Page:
Linked by Thom Holwerda on Tue 12th Jul 2011 20:47 UTC
Legal Tell 'm like it is, HTC. "HTC is disappointed at Apple's constant attempts at litigations instead of competing fairly in the market," said HTC general counsel Grace Lei in a statement, "HTC strongly denies all infringement claims raised by Apple in the past and present and reiterates our determination and commitment to protect our intellectual property rights."
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RE: Misleading argument from HTC
by Jennimc on Tue 12th Jul 2011 21:58 UTC in reply to "Misleading argument from HTC"
Jennimc
Member since:
2011-06-22

Wonder why this got voted down.

Reply Parent Score: 2

Beta Member since:
2005-07-06

Possibly because you suggested that HTC is not competing fairly. Which screams of bullshit.

And then you said patents should be protected. Thus pissing off all the users that think software and novel hardware patents should not exist.

Reply Parent Score: 6

Jennimc Member since:
2011-06-22

Possibly because you suggested that HTC is not competing fairly. Which screams of bullshit.


If they copied hardware or software then how is that BS?



And then you said patents should be protected. Thus pissing off all the users that think software and novel hardware patents should not exist.


Oh I see, you belong to the group that believes everybody should be able to copy others innovations.

Reply Parent Score: 1

Fergy Member since:
2006-04-10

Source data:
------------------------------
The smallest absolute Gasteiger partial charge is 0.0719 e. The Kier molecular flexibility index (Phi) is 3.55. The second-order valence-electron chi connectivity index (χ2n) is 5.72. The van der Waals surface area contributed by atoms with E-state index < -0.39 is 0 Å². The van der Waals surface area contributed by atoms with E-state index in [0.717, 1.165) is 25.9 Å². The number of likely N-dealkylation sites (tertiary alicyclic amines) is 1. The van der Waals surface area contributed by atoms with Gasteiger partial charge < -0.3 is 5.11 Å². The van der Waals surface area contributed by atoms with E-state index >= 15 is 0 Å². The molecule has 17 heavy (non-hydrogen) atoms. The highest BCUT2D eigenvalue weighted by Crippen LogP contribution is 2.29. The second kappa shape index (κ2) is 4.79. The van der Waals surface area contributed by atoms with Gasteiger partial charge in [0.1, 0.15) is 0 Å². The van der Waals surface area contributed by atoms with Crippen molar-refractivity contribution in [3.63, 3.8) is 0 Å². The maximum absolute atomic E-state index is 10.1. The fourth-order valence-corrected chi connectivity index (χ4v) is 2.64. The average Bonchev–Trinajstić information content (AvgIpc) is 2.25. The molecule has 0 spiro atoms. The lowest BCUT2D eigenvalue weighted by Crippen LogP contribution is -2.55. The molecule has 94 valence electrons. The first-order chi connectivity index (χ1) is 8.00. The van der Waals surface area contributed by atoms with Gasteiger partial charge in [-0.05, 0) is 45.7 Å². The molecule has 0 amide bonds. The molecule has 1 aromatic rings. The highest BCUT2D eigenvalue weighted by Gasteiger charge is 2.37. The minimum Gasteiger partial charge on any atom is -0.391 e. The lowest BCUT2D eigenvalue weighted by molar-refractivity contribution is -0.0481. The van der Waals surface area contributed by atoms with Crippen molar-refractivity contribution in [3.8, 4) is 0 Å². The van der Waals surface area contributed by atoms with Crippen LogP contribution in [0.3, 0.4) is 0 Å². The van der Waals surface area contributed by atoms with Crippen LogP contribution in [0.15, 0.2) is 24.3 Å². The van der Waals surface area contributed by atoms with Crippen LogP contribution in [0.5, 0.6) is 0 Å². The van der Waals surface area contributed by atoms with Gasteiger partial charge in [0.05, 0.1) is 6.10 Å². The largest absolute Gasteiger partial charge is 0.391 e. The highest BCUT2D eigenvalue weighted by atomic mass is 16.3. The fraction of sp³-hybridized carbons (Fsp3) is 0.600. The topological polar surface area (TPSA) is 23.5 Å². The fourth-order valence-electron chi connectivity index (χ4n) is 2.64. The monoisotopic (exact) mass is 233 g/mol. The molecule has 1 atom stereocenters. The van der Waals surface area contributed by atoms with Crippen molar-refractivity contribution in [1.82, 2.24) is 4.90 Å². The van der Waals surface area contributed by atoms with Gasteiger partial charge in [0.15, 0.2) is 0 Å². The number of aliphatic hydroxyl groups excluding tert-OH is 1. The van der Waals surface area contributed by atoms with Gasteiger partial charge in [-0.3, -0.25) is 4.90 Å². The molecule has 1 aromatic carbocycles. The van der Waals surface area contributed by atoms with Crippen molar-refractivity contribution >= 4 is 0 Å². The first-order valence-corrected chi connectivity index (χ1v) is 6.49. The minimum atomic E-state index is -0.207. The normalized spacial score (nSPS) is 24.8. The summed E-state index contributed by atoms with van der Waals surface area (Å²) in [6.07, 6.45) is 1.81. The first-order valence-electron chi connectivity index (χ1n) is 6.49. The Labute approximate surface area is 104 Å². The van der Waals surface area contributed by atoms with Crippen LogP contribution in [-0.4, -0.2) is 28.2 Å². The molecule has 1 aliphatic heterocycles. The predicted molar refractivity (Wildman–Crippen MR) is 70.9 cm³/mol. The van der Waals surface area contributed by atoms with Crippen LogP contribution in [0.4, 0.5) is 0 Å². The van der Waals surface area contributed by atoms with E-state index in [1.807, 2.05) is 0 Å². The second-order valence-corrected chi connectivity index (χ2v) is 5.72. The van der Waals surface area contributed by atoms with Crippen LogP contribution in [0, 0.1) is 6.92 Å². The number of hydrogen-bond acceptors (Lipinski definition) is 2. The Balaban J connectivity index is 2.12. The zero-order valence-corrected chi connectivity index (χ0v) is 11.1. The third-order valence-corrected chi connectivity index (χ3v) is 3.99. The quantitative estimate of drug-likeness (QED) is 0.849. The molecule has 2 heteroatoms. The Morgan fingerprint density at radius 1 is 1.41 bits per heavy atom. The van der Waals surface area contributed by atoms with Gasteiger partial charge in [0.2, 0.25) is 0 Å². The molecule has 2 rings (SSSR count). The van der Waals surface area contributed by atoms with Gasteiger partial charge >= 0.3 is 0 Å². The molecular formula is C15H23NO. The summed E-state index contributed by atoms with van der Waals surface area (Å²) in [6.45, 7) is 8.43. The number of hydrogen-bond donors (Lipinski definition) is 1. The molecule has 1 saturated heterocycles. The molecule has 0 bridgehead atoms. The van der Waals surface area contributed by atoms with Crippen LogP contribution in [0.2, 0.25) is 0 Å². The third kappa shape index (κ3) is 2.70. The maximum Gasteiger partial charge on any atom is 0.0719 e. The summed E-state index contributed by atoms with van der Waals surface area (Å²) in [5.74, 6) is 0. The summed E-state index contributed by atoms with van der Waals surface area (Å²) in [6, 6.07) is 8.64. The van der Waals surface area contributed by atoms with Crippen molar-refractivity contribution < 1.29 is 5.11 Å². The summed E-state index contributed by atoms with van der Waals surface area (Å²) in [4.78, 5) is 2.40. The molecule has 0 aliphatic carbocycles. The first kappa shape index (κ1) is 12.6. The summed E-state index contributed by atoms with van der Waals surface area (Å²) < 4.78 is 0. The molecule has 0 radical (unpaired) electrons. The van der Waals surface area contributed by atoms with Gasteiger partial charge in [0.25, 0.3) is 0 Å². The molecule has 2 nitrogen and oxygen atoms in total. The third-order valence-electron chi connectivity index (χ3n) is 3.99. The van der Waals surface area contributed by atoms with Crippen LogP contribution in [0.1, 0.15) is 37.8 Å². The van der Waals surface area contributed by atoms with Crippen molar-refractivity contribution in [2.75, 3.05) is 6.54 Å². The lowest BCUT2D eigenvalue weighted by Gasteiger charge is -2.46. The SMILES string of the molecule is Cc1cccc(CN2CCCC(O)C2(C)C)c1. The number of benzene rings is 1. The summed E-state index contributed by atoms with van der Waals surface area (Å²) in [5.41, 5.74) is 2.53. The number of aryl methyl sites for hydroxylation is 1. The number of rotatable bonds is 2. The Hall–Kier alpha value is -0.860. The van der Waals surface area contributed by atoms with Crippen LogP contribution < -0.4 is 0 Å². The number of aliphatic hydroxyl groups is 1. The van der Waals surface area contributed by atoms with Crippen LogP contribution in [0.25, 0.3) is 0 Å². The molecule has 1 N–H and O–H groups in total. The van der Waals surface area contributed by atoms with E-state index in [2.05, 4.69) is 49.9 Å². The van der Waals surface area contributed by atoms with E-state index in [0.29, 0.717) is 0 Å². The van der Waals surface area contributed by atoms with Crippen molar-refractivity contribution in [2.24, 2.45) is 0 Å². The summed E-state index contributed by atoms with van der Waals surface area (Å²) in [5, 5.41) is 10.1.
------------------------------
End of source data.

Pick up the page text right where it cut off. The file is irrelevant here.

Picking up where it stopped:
Wonder why this got voted down.

Could you name 5 innovations of iPhone that you couldn't develop in 1 week.

Reply Parent Score: 3

rhavyn Member since:
2005-07-06

"Wonder why this got voted down.

Could you name 5 innovations of iPhone that you couldn't develop in 1 week.
"

Innovation doesn't need to be difficult to develop. For example, in my opinion the biggest innovation on the iPhone was the phone application. On every phone up until the iPhone there was a talk and end button. Even the smartest smartphone up until that point was a phone that could run applications. And, really that's the way companies like Ericsson and Nokia thought about smart phones internally, they were high margin, fancy phones.

Then Apple came along and totally changed the paradigm. The iPhone isn't a phone that can run apps, it's a palm sized computer that has a phone application. That very small change has completely turned the cell phone industry upside down. Some companies that believed the phone is more important than the apps are now getting killed (see Nokia, RIM). Others had to throw away everything they'd been working on and release something completely different (Android, Microsoft).

But the end result was in early 2007 every phone, smart or otherwise had a send and end button and was thought of as a phone that maybe could run an application or two. Today smart phones are thought of as mobile computers, the phone functionality is a secondary concern. And those who haven't made the switch (look at RIM's current Blackberrys) are getting hammered in the market for it.

That is an example of something very small that required next to no actual development that changed the way people think about a category of products. If redefining a product category isn't an innovation then I'm not sure what is.

Reply Parent Score: 2